The insight: if you rewrite 998 as (1000-2) and 992 as (1000-8), multiply the two we get 1000*1000 - 2*1000 - 8*1000 + 8*2. Hence we get (1000-2-8)*1000 + 16 = 990,016.

We will be continuing our topic on Polyhedra from last week!

Warm-Up: If I give you two numbers, like 998 and 992, and I ask you to multiply them together using conventional math techniques, you end up writing a lot of numbers to generate the answer. But notice that 998 is just 2 shy of 1000, and 992 is just 8 shy of 1000. If you multiply 2 times 8, you get 16. And if you take 8 away from 998, or you take 2 away from 992, you get 990. And guess what? The correct answer is 990016. Similarly, if I ask you to multiply 990 times 991, you could work it out ... or you could recognize that 990 is 10 below 1000, 991 is 9 below, the product of 9 and 10 is 90, and 990 minus 9 is 981, and 991 minus 10 is also 981. The answer: 981090.

The insight: if you rewrite 998 as (1000-2) and 992 as (1000-8), multiply the two we get 1000*1000 - 2*1000 - 8*1000 + 8*2. Hence we get (1000-2-8)*1000 + 16 = 990,016.

We will be continuing our topic on Polyhedra from last week!

This week we will be working with probability! We will be learning how to calculate the expected value of a given game. This sort of "average" thinking is used all the time by everyone unconsciously and explicitly.

This week we will be working with probability! We will be learning how to calculate the expected value of a given game. This sort of "average" thinking is used all the time by everyone unconsciously and explicitly.

We will continue our study of random variables by introducing the Bernoulli, geometric, and binomial distributions. As a final surprising example, we construct a famous example of a non-measurable set.

For our final (virtual) meeting of the quarter, we will be hosting a Kahoot competition over the Zoom application. Please make sure to download the app at https://zoom.us/download and join the meeting from 4-6 pm at the link sent via email. See you there!

This week we solved a mathematical trick using equivalence relations! Equivalence relations are extremely important in mathematics and allow mathematicians to formally categorize "objects" in a particular "Space."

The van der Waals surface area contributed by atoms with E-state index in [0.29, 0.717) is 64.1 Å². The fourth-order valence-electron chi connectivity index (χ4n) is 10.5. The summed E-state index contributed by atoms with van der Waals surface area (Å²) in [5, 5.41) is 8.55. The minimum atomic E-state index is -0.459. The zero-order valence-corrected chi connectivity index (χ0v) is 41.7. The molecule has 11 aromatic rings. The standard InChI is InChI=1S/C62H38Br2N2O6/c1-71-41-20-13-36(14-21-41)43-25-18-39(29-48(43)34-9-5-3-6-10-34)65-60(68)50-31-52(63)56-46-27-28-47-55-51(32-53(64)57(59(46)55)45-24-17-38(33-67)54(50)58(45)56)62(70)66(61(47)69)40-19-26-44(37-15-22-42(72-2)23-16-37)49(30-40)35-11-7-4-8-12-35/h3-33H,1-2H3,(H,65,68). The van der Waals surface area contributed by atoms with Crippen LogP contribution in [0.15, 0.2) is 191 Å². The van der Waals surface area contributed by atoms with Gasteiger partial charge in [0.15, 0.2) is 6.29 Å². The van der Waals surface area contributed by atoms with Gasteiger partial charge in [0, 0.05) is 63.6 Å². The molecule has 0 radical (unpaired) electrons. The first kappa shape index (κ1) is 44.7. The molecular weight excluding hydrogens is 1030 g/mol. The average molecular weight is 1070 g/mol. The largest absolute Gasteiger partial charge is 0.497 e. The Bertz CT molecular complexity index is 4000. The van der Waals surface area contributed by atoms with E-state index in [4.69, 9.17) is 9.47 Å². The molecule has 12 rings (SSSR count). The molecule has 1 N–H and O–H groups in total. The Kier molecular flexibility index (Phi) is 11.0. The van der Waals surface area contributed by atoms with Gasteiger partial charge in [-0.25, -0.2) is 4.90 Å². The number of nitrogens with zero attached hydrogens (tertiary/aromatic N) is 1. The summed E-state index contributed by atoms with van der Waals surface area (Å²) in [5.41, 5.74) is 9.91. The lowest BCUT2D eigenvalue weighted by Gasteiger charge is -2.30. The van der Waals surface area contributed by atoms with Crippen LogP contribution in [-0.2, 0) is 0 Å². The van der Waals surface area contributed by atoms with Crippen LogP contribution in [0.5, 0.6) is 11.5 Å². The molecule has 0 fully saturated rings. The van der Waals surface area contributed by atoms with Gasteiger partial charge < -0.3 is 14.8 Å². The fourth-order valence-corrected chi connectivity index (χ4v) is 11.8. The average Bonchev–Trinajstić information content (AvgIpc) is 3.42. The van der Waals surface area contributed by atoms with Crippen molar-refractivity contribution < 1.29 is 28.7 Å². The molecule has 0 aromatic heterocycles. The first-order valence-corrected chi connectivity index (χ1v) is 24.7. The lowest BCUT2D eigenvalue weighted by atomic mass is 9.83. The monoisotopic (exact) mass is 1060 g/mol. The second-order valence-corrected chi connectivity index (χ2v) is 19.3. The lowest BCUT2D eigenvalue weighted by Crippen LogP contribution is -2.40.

This week we solved a mathematical trick using equivalence relations! Equivalence relations are extremely important in mathematics and allow mathematicians to formally categorize "objects" in a particular "Space."

This week we worked on some intuitive mathematics! By that I mean mathematics that can be reliably answered by the physical intuition we have all built up over our lives. This "weighty" way of thinking that we are all seemingly borne with was first formalized mathematically in Ancient Greece and this week we get to explore some of its implications.

Sperner's Lemma is an interesting result about the coloring of special graphs. We connect the result with a famous result, the Brouwer fixed-point theorem.

We will be continuing the idea of rates from last week, but this time applying to trade! What is the best way to optimize the outcome of both parties in trade? When is trade not a win-win situation?

We will be continuing the idea of rates from last week, but this time applying to trade! What is the best way to optimize the outcome of both parties in trade? When is trade not a win-win situation?

This week we will be taking on some challenging problems from the Russian math Olympiad! These are questions designed to test some of the smartest young mathematicians. I hope everyone is challenged and excited!

This week we will be taking on some challenging problems from the Russian math Olympiad! These are questions designed to test some of the smartest young mathematicians. I hope everyone is challenged and excited!

This week, we will continue our discussion on trade, learning about opportunity costs as a way of determining when trade is a win-win situation and when it is not, as well as finding a rate that both traders will be happy with

This week, we will continue our discussion on trade, learning about opportunity costs as a way of determining when trade is a win-win situation and when it is not, as well as finding a rate that both traders will be happy with

We introduce random variables, expectations, variance, independence and functions of random variables, then apply these notions to Olympiad-type problems.

We will help a mouse and two ants to travel through and around a cube. The journeys reveal a wealth of ideas and serve as an intro to studying nets of cubes.

We will help a mouse and two ants to travel through and around a cube. The journeys reveal a wealth of ideas and serve as an intro to studying nets of cubes.